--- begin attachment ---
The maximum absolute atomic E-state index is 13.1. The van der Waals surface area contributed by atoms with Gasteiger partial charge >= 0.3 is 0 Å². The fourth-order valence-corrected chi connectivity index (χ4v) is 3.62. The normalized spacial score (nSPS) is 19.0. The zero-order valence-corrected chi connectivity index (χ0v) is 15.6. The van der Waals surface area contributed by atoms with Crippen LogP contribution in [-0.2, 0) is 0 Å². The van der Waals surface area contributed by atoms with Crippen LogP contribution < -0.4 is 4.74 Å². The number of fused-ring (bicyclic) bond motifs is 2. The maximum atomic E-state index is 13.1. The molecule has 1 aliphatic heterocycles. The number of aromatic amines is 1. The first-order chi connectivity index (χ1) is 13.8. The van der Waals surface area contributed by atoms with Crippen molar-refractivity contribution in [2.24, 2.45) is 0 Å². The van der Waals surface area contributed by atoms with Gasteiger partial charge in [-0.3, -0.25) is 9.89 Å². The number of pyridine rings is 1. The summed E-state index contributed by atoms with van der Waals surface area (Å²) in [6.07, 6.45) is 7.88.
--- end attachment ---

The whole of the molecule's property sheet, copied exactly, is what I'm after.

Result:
The maximum absolute atomic E-state index is 13.1. The van der Waals surface area contributed by atoms with Gasteiger partial charge >= 0.3 is 0 Å². The fourth-order valence-corrected chi connectivity index (χ4v) is 3.62. The normalized spacial score (nSPS) is 19.0. The zero-order valence-corrected chi connectivity index (χ0v) is 15.6. The van der Waals surface area contributed by atoms with Crippen LogP contribution in [-0.2, 0) is 0 Å². The van der Waals surface area contributed by atoms with Crippen LogP contribution < -0.4 is 4.74 Å². The number of fused-ring (bicyclic) bond motifs is 2. The maximum atomic E-state index is 13.1. The molecule has 1 aliphatic heterocycles. The number of aromatic amines is 1. The first-order chi connectivity index (χ1) is 13.8. The van der Waals surface area contributed by atoms with Crippen molar-refractivity contribution in [2.24, 2.45) is 0 Å². The van der Waals surface area contributed by atoms with Gasteiger partial charge in [-0.3, -0.25) is 9.89 Å². The number of pyridine rings is 1. The summed E-state index contributed by atoms with van der Waals surface area (Å²) in [6.07, 6.45) is 7.88.